LIVERPOOL, ENGLAND. TUESDAY, MAY 3rd, 2005: Liverpool's Luis Garcia, John Arne Riise and Djimi Traore celebrate the opening goal against Chelsea during the UEFA Champions League Semi Final 2nd Leg at Anfield. (Pic by David Rawcliffe/Propaganda)

Remembering Liverpool’s 3 previous Champions League semi-finals

Liverpool are in their first Champions League semi-final in a decade, having experienced both joy and misery at this stage before.

It has been 10 long years since we could look forward to such a night.

Liverpool have played in three Champions League semi-finals in the past, all against Chelsea, and there has been drama, ecstasy and heartbreak in abundance.


Liverpool vs. Chelsea – 2005 (Liverpool won 1-0 on agg.)

LIVERPOOL, ENGLAND. TUESDAY, MAY 3rd, 2005: Liverpool's Luis Garcia celebrates scoring the opening goal against Chelsea during the UEFA Champions League Semi Final 2nd Leg at Anfield. (Pic by David Rawcliffe/Propaganda)

The march to Champions League glory back in 2005 remains the most thrilling ride in the Reds’ history, and the semi-final triumph over a title-winning Chelsea outfit was unforgettable.

It may not have been the easiest tie on the eye, but there have been few more nerve-wracking occasions at Anfield than the second leg.

The first game at Stamford Bridge was a war of attrition, and bar one glaring miss by Frank Lampard, neither team ever looked like scoring.

It was perfectly poised for the return fixture, and the atmosphere on Merseyside remains the greatest ever in the eyes of many supporters.

Luis Garcia’s early ‘Ghost Goal’ ended up being the difference, but Chelsea‘s dominance on the ball was almost unbearable to watch as the match progressed.

Eidur Gudjohnsen’s last-gasp miss remains a heart-stopping moment to this day, but Rafa Benitez’s men held on to reach their first European Cup final since 1985.

The small matter of Istanbul happened next…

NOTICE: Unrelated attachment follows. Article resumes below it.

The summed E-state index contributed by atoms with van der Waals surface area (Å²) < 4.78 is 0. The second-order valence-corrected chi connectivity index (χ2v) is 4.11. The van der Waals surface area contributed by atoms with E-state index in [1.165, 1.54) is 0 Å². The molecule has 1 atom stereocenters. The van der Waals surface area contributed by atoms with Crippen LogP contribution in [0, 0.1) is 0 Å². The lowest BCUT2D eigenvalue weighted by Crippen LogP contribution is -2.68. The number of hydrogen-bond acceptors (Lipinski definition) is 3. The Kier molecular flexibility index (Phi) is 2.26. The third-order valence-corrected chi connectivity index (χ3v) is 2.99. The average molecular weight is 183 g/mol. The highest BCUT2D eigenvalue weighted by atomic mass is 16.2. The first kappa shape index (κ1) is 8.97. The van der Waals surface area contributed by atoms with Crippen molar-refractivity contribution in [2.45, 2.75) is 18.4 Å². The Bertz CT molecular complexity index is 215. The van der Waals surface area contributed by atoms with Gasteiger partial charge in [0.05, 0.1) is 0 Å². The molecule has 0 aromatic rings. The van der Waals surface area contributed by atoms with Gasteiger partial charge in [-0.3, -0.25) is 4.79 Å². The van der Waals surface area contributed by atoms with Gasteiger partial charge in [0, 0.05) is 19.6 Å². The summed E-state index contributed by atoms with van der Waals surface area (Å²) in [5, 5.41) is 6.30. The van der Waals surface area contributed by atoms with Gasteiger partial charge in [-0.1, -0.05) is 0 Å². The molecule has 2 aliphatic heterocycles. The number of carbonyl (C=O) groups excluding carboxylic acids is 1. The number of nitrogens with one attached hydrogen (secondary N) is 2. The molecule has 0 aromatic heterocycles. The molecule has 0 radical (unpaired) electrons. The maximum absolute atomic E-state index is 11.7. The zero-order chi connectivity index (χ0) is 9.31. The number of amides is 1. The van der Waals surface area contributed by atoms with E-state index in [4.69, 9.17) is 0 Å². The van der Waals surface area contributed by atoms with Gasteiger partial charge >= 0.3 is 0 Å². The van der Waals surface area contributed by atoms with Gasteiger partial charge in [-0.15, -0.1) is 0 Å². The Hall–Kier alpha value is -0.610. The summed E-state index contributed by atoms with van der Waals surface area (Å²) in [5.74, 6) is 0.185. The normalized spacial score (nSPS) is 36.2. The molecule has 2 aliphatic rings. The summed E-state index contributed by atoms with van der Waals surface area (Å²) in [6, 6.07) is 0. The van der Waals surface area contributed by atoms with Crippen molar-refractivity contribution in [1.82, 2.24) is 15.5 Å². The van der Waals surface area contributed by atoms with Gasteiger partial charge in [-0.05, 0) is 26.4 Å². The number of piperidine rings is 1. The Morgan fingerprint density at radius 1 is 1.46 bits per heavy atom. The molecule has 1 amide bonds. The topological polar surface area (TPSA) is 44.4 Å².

Liverpool vs. Chelsea – 2007 (Liverpool won 4-1 on pens)

Liverpool's Dirk Kuyt (center), John Arne Riise and Jose Reina (left) celebrate after winning the match on penalties

Two years after that glorious night, Liverpool and Chelsea again found themselves up against each other in the semis, at a time when their rivalry was one of Europe’s most bitter.

Many fancied the west Londoners to get their revenge, but the Reds thrived as underdogs and Benitez out-thought Jose Mourinho tactically.

This time, Chelsea managed to take a lead into the second leg, with Joe Cole’s strike putting them in control, especially with Liverpool failing to score an away goal.

The unrivalled Anfield noise didn’t disappoint again, and when Daniel Agger produced a perfect finish midway through the first half, scenes of unbridled joy took place in the stands.

Both teams had chances to win it before extra-time was required, and similarly the tie could have been sorted prior to a penalty shootout. Dirk Kuyt hit the crossbar and also had a goal incorrectly ruled out for offside.

Penalties were called for, however, and while Bolo Zenden, Xabi Alonso, Steven Gerrard and Kuyt all scored, Lampard was the only Chelsea player to convert his effort.

Kuyt struck the decisive spot-kick after Pepe Reina denied Geremi, and a second final in three years beckoned.

Sadly, it was payback for AC Milan.


Liverpool vs. Chelsea – 2008 (Chelsea won 4-3 on agg.)

LONDON, ENGLAND - Sunday, February 10, 2008: Liverpool's captain Steven Gerrard MBE and Chelsea's Frank Lampard during the Premiership match at Stamford Bridge. (Photo by David Rawcliffe/Propaganda)

Five words to send a chill down your spine: John Arne Riise’s own goal.

When Kuyt, so often Liverpool’s big-game player, scruffily fired the Reds in front in the first leg, a hugely anticipated final against Man United felt likely.

Benitez’s side looked to have got half of the job done, but Riise’s stoppage-time howler undid all their hard work, as the left-back stooped low and headed the ball into his own net.

It was a killer blow in the tie, but Liverpool did draw 1-1 in normal time at Stamford Bridge, with Fernando Torres levelling up Didier Drogba’s opener.

Chelsea just seemed to have a little more left in the tank in extra-time, though, and Lampard’s penalty was added to by another Drogba goal.

There was still time for Ryan Babel to give Liverpool hope with a long-range effort—one of the Dutchman’s rare shots that didn’t land in the crowd—but they couldn’t find a third on the night.

The hope will be that Klopp’s Reds can emulate their 2005 counterparts on their way to a sixth European Cup this season.

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